Phoodie app takes second-place award

Marina Boyle, Staff writer

Mercyhurst University’s newly formed Data Science Club took the second place award in this year’s Hyland Hackathon, a highly competitive initiative for students looking to showcase their ideas in technology. This year’s competition was held in December in Westlake, Ohio — the third of its kind to take place at Hyland Software’s headquarters.

One of the Mercyhurst teams, made up of Heidi Beezub, Data Science graduate student; Ron Richardson, Data Science graduate student; Kimberly Staudt, Data Science graduate student; and Tiffany Gonzalez, junior Accounting and Data Science double major, took the second-place award for their creation of an app called Phoodie.

The concept is a food delivery application based on the swipe motion of Tinder, which allows a customer to have food delivered from their favorite restaurants for a nominal fee. The Phoodie application acts as the middleman to “connect eaters to eats.”

Users can swipe though the app and actually see what is available. The restaurants that are connected post offerings by supplying a picture and short description.

A total of 78 high school and college-level students took part in the Hackathon, including a second Mercyhurst team. The Phoodie team finished on the heels of first-place winners, Tiffin University, who combined forces with Olmsted Falls and Brunswick high schools. Their project involved a website for organizing class discussions.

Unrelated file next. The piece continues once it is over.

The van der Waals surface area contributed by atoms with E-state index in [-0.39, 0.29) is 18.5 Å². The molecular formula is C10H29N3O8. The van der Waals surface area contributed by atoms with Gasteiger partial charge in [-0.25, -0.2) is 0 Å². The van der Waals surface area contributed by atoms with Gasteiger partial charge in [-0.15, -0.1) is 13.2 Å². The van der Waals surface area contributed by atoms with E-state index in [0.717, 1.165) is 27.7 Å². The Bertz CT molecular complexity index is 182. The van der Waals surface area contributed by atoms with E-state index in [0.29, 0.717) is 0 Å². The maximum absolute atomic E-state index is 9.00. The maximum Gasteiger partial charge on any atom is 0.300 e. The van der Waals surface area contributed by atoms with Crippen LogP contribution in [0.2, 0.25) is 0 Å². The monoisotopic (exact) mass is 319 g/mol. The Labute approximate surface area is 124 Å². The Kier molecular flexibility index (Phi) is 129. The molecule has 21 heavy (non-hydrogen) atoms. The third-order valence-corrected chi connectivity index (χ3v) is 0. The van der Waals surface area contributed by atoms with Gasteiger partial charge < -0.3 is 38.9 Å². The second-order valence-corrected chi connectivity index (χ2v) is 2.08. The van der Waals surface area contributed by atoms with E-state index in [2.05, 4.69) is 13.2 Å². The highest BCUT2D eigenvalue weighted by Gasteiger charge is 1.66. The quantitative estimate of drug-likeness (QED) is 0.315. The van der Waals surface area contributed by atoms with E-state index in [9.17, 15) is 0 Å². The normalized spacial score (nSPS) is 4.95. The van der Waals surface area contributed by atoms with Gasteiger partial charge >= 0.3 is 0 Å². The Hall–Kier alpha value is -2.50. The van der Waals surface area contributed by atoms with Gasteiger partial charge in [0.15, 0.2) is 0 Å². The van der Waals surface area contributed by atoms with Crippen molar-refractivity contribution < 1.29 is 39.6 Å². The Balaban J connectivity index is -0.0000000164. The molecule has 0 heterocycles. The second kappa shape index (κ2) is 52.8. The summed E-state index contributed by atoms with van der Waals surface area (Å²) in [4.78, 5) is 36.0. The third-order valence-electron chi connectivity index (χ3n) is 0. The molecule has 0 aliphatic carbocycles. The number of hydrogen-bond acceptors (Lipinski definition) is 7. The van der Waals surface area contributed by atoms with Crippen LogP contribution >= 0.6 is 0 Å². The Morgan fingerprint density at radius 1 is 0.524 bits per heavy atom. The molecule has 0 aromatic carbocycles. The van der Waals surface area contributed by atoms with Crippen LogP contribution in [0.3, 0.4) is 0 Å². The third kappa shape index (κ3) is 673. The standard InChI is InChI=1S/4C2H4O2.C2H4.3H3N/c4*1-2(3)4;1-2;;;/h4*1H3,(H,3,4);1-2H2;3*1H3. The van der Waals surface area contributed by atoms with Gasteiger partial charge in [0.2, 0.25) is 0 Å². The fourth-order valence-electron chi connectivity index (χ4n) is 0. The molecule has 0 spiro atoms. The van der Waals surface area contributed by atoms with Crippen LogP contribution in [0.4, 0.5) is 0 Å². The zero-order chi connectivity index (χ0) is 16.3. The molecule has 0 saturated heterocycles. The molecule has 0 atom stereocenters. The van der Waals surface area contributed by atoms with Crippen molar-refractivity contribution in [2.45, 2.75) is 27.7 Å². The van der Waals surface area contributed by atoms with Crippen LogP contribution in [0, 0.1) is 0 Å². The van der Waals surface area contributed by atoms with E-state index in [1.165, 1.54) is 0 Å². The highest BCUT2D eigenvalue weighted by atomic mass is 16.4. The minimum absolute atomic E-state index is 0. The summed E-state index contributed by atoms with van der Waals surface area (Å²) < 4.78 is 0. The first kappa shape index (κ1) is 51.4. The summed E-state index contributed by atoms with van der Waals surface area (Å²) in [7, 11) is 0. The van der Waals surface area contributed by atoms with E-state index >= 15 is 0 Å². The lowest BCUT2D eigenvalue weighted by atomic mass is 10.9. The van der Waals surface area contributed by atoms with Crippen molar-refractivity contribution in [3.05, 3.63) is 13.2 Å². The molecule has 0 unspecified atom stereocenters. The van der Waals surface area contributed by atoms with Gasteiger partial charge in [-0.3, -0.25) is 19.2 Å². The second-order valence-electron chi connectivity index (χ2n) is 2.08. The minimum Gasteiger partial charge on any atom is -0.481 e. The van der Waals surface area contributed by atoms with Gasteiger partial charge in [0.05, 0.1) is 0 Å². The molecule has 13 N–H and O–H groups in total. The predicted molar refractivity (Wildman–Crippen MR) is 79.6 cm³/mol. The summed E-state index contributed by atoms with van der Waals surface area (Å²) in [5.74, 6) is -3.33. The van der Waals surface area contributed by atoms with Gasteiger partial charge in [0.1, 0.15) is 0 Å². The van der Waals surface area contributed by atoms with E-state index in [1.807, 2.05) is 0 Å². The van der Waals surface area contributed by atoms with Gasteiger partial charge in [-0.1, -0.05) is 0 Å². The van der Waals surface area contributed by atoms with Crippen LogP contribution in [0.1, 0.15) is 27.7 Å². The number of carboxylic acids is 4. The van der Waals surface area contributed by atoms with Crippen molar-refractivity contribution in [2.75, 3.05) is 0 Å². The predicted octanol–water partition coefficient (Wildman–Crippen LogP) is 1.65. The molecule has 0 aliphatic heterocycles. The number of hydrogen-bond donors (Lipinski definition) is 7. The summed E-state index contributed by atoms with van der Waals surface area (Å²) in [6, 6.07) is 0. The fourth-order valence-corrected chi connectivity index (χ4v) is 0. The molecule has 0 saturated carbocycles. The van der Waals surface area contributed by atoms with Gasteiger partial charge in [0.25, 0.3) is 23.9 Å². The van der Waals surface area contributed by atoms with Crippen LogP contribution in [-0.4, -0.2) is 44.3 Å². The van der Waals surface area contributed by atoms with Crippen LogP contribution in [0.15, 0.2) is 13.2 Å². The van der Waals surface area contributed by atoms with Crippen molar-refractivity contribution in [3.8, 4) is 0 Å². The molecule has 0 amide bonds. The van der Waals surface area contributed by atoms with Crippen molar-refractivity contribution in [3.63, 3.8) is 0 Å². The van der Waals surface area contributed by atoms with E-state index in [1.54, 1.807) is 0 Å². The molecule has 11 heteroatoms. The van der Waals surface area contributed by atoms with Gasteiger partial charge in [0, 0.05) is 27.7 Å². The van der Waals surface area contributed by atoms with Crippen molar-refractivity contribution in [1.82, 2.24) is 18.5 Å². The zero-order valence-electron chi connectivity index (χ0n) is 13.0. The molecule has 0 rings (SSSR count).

“Our whole department is quite proud of the accomplishments of our students,” said Afzal Upal, Ph.D., chair of the Data Science department. “The Hackathon was a completely student-driven initiative. What makes this so special is that we don’t even have a computer science program, yet our Data Science students were able to compete in a computer programming competition and nearly win it.”

The Data Science club adviser, Stephen Ousley, Ph.D., professor of Data Science, hopes that success at this event can continue down the line and that Mercyhurst will be able to team up with high school students in the future.

“It was an exhausting weekend, but you get a real sense of what can be accomplished when you work together,” Beezub said.

The competition was the result of hard work on the part of each student.

“Both teams competed hard to solve a very challenging computer programming problem with little or no sleep,” said Upal. “Please join me in congratulating all the students who took time out of their busy schedules to take part in this grueling 48-hour-long exercise. We’re so proud of you.”